The people of Zeeland have witnessed their fair share of invaders, wars and battles. The Scheldedelta is strategically important and Zeeland is also a border zone. This combined forms the recipe for a highly sought-after and therefore fiercely fought-over area.
The first fortifications
Centuries ago, the first military fortifications were erected in Zeeland. In Roman times, a castellum was built in Aardenburg to combat invaders from the sea. You can learn more about it in the museum in Aardenburg. There, you can see what daily life was like in Roman Aardenburg. The foundations of the main gate of the castellum have been reconstructed on the Burchtstraat.
At the end of the ninth century, earthen, circular ringforts were built in various places in Zeeland. This also had to do with the threat from the sea: the Vikings. They were located near Oostburg, Domburg, Oost-Souburg, Middelburg and Burgh. Impressively large reconstructions of these ninth-century circular forts can be found in Oost-Souburg and Burgh.
Zeeland’s ambachtsheren (ruling landlords) defended their territory with a motte-and-bailey castle – an earthen mound topped with a wooden or brick tower. The mounds that remained were later called ‘vliedbergen’ (terp hills) because they were thought to have been refuge mounds against high tides.
Most of the mottes that have survived are on Walcheren and Zuid-Beveland. The Duivelsberg near Kapelle is located in a park and is accessible. In the landscape garden of Museum Terra Maris near Oostkapelle, there is a reconstruction of a motte-and-bailey castle with a tower. Medieval events for children are regularly organised here in the summer months.
From the fourteenth century onwards, (brick) stone castles were also built in Zeeland. There are only a few left. You can still find Slot Haamstede and Slot Moermond on Schouwen-Duiveland and Ter Hooge and Westhove on Walcheren. The latter building is located near Terra Maris and you can stay there overnight – it is used as a hostel.
Fortifications and the Eighty Years’ War
Since city walls also lost their practical use, Zeeland towns said farewell to them from the end of the sixteenth century onwards. They surrounded themselves with modern earthen, star-shaped fortifications. These can still (partly) be found at Tholen, Sluis, Middelburg, Veere, Goes, Brouwershaven and Hulst. The fortifications of the last-mentioned town are undoubtedly the best preserved and you can go for lovely walks there.
The modern fortification of cities and the foundation of forts and lines of defence received an enormous stimulus as a result of the Revolt against Spain from 1560 onwards. No fewer than 450 military structures from that time have been preserved in Zeeuws-Vlaanderen and Flanders (from small entrenchments to complete fortified towns). Collectively, they are referred to as the State-Spanish Lines. Several of the forts or entrenchments of the State-Spanish lines have been beautifully restored, such as Fort Berchem near Retranchement. Sections of the lines of defence are open to visitors, such as the Liniedijk to the east of Hulst.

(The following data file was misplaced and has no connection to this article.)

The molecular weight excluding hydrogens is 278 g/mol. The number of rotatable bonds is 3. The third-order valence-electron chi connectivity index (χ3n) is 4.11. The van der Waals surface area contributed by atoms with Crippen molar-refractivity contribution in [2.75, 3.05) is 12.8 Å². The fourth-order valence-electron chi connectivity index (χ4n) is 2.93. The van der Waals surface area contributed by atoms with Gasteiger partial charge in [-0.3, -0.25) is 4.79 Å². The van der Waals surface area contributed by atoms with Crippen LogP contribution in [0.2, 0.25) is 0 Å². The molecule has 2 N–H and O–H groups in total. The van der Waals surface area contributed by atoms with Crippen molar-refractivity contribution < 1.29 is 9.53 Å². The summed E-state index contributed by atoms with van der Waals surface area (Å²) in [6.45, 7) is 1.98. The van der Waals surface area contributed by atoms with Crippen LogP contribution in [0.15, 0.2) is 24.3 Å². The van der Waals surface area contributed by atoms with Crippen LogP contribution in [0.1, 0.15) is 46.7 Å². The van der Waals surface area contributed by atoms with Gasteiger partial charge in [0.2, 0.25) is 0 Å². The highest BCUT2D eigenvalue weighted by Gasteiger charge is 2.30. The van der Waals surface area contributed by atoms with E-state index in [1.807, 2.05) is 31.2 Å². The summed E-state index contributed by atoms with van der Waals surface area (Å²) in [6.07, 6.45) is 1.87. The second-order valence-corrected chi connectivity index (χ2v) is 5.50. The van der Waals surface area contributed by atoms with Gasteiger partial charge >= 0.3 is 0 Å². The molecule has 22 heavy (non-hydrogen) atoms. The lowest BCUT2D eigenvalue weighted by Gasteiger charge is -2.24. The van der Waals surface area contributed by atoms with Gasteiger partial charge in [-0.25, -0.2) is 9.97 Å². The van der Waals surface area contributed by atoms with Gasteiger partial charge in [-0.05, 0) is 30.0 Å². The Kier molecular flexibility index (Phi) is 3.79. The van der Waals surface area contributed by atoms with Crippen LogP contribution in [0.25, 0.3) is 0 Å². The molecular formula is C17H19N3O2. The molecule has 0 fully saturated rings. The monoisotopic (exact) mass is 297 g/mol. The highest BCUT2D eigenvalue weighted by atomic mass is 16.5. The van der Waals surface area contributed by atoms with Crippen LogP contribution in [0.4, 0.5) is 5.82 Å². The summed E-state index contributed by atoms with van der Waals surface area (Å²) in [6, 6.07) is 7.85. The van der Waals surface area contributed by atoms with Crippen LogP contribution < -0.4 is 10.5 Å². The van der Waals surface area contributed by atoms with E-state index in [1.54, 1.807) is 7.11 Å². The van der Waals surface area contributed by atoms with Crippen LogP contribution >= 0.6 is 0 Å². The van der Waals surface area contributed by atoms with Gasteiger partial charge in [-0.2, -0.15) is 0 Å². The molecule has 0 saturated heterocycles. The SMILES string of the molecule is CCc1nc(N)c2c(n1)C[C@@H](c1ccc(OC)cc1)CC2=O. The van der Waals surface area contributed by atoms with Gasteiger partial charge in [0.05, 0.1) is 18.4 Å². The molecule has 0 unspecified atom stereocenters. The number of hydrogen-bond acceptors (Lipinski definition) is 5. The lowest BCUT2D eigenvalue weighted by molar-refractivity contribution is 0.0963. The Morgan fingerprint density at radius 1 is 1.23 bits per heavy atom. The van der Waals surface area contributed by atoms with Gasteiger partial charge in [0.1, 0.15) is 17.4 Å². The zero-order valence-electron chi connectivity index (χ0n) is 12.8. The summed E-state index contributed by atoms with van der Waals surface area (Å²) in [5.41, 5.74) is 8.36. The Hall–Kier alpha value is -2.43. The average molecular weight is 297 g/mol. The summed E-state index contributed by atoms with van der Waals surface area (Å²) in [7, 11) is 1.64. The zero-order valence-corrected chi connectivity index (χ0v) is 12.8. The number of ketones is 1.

A widely used tactic during the Eighty Years’ War was flooding. Almost all of Zeeuws-Vlaanderen was submerged between 1583 and 1604. The Eighty Years’ War was also fought on water. The world-famous series of tapestries in the Zeeuws Museum are reminders of this. There is no shortage of seafaring heroes in Zeeland. Vlissingen not only brought forth admiral Michiel de Ruyter, but was also the birthplace of lineages such as Evertsen and Banckert.
The Western Scheldt used to be of immense tactical importance. Which is why a lot of work went into defending it over the centuries. Both Fort Rammekens (the oldest sea fort in Western Europe) and the somewhat younger Fort Ellewoutsdijk had to control the maritime traffic on the Western Scheldt. Both these forts can be visited. Rammekens is situated in the middle of a nature reserve – further from the water than when it was built due to the elevation of the dikes. Coastal defence has meanwhile become more important than controlling the fairway from the fort.
The Second World War and the Atlantic Wall
During the Second World War, German occupiers zealously built the Atlantic Wall, which ran from Norway to the Spanish border. Zeeland gained a huge number of bunkers. Vlissingen became a complete stronghold. A bunker route runs along several bunkers between Groot-Abeele and Vlissingen and the city also has its own museum bunker. Of the approximately one thousand bunkers built on Schouwen–Duiveland, there are still a few hundred left. The most well-known – the vleugelbunker (wing bunker) – can be visited in the forest of Burgh-Haamstede. The war ended in November 1944 for the greater part of Zeeland following the massive Battle of the Scheldt and a disastrous inundation of Walcheren. You can learn all about this at the Liberation Museum Zeeland.
It was not long after the liberation that the Cold War began to brew. This also left its scars. Air raid control towers can still be found at Nieuw-Namen, Koewacht and Eede. Fear of a nuclear attack led to the construction of underground shelters. One of these is in the basement car park on the Groene Woud in Middelburg, another under the former fire station on the Looierssingel in Middelburg. You can visit them on Open Monument Day.